Cape Canaveral (Florida): If Discovery gets off the ground on July 4 (Tuesday), it would be the first manned launch by the United States on the nation's birthday.
It would also be the second liftoff of a space shuttle since the 2003 Columbia disaster.
Launch pad technicians on Monday planned to fuel up the system that will power Discovery, hoping to work quickly enough to make a third liftoff attempt on the Fourth of July.
The technicians began their work almost immediately after the launch was scrubbed Sunday afternoon because of stormy weather, the second delay in two days.
The delays cost NASA an estimated $2 million in overtime pay and fuel costs.
Workers also planned to swap out fruit flies that will be part of an experiment on how space affects the immune system.
NASA hopes to extend the 12-day mission by an extra day to squeeze in a space walk that will test new techniques for repairing damage to the shuttle's thermal skin.
By replenishing the shuttle's on-board fuel now, the astronauts will have a better chance of getting the additional day in orbit.
"It's a strong desire to get that 13th day," said John Shannon, deputy manager of the space shuttle program.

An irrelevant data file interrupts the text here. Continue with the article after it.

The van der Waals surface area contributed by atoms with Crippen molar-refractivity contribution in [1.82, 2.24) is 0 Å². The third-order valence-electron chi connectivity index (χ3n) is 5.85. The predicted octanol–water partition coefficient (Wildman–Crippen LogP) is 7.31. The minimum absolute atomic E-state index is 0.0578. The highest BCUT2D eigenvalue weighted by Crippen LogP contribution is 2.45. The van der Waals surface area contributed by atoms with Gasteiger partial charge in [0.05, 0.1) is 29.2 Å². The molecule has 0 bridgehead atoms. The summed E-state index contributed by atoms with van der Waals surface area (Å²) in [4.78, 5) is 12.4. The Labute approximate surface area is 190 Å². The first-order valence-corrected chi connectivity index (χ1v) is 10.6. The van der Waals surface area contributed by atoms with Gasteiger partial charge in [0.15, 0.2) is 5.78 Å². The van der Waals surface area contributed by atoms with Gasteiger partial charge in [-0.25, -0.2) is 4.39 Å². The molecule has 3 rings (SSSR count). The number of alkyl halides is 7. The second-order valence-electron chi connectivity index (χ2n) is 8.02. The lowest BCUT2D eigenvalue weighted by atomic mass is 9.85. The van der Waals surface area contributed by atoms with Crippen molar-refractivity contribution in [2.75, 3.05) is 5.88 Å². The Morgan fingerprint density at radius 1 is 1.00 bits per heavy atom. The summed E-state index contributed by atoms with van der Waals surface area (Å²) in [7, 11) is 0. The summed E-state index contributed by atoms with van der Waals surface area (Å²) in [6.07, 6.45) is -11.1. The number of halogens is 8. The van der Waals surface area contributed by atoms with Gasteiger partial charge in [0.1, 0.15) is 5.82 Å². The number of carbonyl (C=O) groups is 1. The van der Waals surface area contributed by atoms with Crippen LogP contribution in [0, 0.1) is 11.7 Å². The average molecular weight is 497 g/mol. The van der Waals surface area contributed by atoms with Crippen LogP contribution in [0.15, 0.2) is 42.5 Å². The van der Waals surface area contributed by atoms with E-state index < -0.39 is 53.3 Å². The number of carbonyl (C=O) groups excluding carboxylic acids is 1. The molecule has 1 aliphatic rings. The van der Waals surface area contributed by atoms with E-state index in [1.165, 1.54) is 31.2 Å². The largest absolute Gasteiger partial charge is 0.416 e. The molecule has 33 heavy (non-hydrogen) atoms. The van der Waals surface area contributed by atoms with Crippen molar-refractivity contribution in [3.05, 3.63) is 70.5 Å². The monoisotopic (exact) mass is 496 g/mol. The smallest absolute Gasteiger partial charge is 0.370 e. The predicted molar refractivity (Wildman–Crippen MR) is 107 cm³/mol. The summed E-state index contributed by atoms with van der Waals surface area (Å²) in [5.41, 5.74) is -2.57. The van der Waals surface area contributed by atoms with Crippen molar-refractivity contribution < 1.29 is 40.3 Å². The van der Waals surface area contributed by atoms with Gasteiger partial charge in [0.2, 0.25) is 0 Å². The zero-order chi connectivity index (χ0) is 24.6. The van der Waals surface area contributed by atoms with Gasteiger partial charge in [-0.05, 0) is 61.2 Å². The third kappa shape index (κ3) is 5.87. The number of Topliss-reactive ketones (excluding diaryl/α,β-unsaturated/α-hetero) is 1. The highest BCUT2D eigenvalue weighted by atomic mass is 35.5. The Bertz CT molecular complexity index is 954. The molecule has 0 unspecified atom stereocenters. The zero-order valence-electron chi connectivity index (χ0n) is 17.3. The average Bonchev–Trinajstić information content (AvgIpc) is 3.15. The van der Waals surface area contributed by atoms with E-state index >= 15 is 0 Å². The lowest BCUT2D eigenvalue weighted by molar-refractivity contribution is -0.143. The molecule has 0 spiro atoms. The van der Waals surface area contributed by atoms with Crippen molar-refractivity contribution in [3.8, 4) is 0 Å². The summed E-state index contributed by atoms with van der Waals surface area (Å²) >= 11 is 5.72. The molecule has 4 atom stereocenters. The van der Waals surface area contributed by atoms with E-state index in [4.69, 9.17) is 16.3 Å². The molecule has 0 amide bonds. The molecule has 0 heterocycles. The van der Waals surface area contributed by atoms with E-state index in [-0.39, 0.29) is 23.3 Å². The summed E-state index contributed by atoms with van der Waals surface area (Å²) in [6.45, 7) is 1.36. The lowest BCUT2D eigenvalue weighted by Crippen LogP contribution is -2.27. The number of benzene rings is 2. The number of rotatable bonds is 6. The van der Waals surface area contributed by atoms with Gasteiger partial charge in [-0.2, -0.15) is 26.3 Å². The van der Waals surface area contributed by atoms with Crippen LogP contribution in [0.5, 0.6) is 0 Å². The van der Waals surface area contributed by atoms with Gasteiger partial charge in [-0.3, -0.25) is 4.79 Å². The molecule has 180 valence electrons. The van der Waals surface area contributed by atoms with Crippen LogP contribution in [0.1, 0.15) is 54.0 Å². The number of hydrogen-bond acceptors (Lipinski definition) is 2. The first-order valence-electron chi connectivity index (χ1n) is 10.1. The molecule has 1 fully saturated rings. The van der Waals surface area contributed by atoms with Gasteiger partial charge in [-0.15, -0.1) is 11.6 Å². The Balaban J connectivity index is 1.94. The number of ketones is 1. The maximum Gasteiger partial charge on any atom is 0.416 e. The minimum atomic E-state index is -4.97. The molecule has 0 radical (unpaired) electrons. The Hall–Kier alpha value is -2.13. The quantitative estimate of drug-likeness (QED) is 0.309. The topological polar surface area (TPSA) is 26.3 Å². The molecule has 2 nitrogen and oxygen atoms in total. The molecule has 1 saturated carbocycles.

The weather forecast for Tuesday also was better than for Sunday or Monday, with a 40 percent chance that storms at launch time would prevent liftoff, said US Air Force 1st Lt Kaleb Nordgren, a shuttle weather forecaster.
The forecast worsened a bit for Wednesday but improved again for Thursday. NASA planned to make launch attempts on Tuesday and Wednesday before taking a break on Thursday.
The launch pad workers had a tight schedule, and stormy weather Monday could push back the launch attempt to further in the week.
"Local weather can threaten the ability to get to Tuesday," said Michael Leinbach, shuttle launch director. "It's a very, very tight plan to get all that work done in two days."
Once in orbit, Discovery's crew will test shuttle-inspection techniques, deliver supplies to the international space station and drop off German astronaut Thomas Reiter for a six-month stay.
The decision to launch was made by NASA Administrator Michael Griffin despite the concerns of two top agency managers who wanted additional repairs to the foam insulation on the external fuel tank.
Columbia was brought down by a chunk of flyaway foam, and a piece broke off Discovery's redesigned tank last July, barely missing the shuttle.